Getting a home inspection on a previously-owned property is a necessity and should not be viewed as only an option. Approximately 40% of the listings on the market have a defect that could be serious. In some cases these defects can be easily rectified and at other times a substantial investment will be required to fix them up.
The Importance of Inspections to Detect Home-Buying Red Flags
Just think of what you would do if you were going to buy a used car from somebody on Kijiji. You would get a mechanic to check it out thoroughly before handing over any money. If not, any problems that come up will be yours to deal with. The same goes for a house.
A home inspection puts you in the driver's seat so that you have control over your purchase. You'll know exactly what you're getting into from the get-go. An inspection gives you the confidence to move forward with the sale or to back off from it completely.
Common Defects to View as Red Flags
According to one of the major Canadian home inspection companies in Canada and the US, Housemaster, there are certain home defects that should raise a red flag. Some of these issues include:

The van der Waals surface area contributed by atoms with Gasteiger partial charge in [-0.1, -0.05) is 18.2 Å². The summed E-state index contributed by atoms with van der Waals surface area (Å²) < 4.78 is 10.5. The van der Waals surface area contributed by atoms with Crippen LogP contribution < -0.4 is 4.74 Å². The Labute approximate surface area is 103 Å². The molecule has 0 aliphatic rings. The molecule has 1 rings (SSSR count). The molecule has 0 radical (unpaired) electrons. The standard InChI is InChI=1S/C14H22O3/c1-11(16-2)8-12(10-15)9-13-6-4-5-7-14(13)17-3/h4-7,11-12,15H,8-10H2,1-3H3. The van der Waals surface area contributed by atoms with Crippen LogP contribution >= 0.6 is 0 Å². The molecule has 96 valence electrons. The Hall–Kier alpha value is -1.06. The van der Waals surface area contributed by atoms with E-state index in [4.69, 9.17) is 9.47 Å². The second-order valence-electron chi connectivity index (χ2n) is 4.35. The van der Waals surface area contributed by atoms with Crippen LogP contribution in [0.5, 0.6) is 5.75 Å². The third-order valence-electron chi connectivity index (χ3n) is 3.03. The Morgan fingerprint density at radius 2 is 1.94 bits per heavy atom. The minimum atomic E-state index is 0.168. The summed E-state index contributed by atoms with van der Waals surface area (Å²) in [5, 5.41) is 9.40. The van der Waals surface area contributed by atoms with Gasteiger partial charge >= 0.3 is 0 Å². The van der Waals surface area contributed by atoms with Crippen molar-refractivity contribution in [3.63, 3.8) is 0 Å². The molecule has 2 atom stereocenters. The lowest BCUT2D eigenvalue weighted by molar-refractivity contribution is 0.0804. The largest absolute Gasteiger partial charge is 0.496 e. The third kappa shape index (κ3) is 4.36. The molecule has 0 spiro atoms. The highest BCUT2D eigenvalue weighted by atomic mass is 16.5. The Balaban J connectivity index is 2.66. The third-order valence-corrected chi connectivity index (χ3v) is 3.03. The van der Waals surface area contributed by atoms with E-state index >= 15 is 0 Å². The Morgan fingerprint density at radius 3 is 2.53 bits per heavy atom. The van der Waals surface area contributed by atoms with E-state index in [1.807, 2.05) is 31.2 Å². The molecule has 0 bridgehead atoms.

- Aluminum wiring
- Basement moisture
- Roofing defects
- Problems with a compressor in the air-conditioning unit
- Insect infestations - especially carpenter ants or termites
- Hazards such as water contamination, radon and asbestos
- The house has settled significantly
- Certain electrical and plumbing problems
- Horizontal cracks along the foundation
Whenever you enter into a negotiation to purchase a new home, a provision should be added to the contract allowing you to back out or renegotiate if major problems are found with the home inspection. This way, you'll have nothing to lose by submitting an offer to purchase quickly when you have found the perfect home.
What To Do If You Find a Red Flag
The first step should be to make sure there is a contingency clause in your offer to cover inspections. That way, if any deal-breakers are uncovered, you are free to back out of the deal. Once issues have been discovered during an inspection, you have a few options: ask the seller to fix the problem, ask the seller to reduce the price to accommodate repairs, accept the problem as-is, or walk away. Some issues, such as a damaged foundation or mold remediation, may be too overwhelming or you may not have time to wait for a major repair. Others may be minor, such as building code violations for GFCI outlets that are easily replaced. Accepting small problems as-is may be a consideration in a seller's market; negotiating for a lower price or requiring repairs may be the better option when buyers are scarce.
Contact a Real Estate Professional Today
Real estate agents provide insider knowledge and experience in spotting and addressing common red flags and warning signs when buying a home. Work with a licensed real estate agent when buying a home and gain peace of mind as that agent helps you navigate the real estate market to find your next home.